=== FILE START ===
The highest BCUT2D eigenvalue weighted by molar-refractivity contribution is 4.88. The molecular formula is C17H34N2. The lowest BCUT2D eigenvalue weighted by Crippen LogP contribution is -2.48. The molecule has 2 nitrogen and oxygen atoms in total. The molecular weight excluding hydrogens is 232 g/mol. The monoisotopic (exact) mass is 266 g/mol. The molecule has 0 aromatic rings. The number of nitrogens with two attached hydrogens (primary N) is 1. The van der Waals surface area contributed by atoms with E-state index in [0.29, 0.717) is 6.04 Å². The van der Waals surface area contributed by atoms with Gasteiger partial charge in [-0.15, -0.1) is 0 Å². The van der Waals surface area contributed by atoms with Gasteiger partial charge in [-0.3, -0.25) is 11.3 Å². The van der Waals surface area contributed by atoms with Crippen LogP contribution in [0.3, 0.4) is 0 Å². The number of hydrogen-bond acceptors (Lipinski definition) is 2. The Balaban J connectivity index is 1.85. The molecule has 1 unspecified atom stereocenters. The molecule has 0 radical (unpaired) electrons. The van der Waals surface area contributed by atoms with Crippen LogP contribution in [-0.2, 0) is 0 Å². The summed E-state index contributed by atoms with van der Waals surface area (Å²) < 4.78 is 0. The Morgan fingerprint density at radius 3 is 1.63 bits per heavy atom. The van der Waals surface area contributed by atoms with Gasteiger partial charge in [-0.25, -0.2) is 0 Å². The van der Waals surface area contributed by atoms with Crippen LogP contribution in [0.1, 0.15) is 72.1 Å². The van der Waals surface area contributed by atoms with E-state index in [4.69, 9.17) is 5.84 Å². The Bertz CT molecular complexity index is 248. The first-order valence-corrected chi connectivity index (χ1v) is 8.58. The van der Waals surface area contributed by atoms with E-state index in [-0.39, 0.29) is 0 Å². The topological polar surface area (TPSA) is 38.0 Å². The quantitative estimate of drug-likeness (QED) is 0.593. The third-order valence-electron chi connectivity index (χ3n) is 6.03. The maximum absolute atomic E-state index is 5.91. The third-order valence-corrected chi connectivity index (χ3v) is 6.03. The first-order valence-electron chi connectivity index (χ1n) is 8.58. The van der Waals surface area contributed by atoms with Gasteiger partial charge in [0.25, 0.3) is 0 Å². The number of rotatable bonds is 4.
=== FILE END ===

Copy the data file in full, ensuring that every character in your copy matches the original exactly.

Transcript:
The highest BCUT2D eigenvalue weighted by molar-refractivity contribution is 4.88. The molecular formula is C17H34N2. The lowest BCUT2D eigenvalue weighted by Crippen LogP contribution is -2.48. The molecule has 2 nitrogen and oxygen atoms in total. The molecular weight excluding hydrogens is 232 g/mol. The monoisotopic (exact) mass is 266 g/mol. The molecule has 0 aromatic rings. The number of nitrogens with two attached hydrogens (primary N) is 1. The van der Waals surface area contributed by atoms with E-state index in [0.29, 0.717) is 6.04 Å². The van der Waals surface area contributed by atoms with Gasteiger partial charge in [-0.15, -0.1) is 0 Å². The van der Waals surface area contributed by atoms with Gasteiger partial charge in [-0.3, -0.25) is 11.3 Å². The van der Waals surface area contributed by atoms with Crippen LogP contribution in [0.3, 0.4) is 0 Å². The number of hydrogen-bond acceptors (Lipinski definition) is 2. The Balaban J connectivity index is 1.85. The molecule has 1 unspecified atom stereocenters. The molecule has 0 radical (unpaired) electrons. The van der Waals surface area contributed by atoms with Crippen LogP contribution in [-0.2, 0) is 0 Å². The summed E-state index contributed by atoms with van der Waals surface area (Å²) < 4.78 is 0. The Morgan fingerprint density at radius 3 is 1.63 bits per heavy atom. The van der Waals surface area contributed by atoms with Gasteiger partial charge in [-0.25, -0.2) is 0 Å². The van der Waals surface area contributed by atoms with Crippen LogP contribution in [0.1, 0.15) is 72.1 Å². The van der Waals surface area contributed by atoms with E-state index in [4.69, 9.17) is 5.84 Å². The Bertz CT molecular complexity index is 248. The first-order valence-corrected chi connectivity index (χ1v) is 8.58. The van der Waals surface area contributed by atoms with E-state index in [-0.39, 0.29) is 0 Å². The topological polar surface area (TPSA) is 38.0 Å². The quantitative estimate of drug-likeness (QED) is 0.593. The third-order valence-electron chi connectivity index (χ3n) is 6.03. The maximum absolute atomic E-state index is 5.91. The third-order valence-corrected chi connectivity index (χ3v) is 6.03. The first-order valence-electron chi connectivity index (χ1n) is 8.58. The van der Waals surface area contributed by atoms with Gasteiger partial charge in [0.25, 0.3) is 0 Å². The number of rotatable bonds is 4.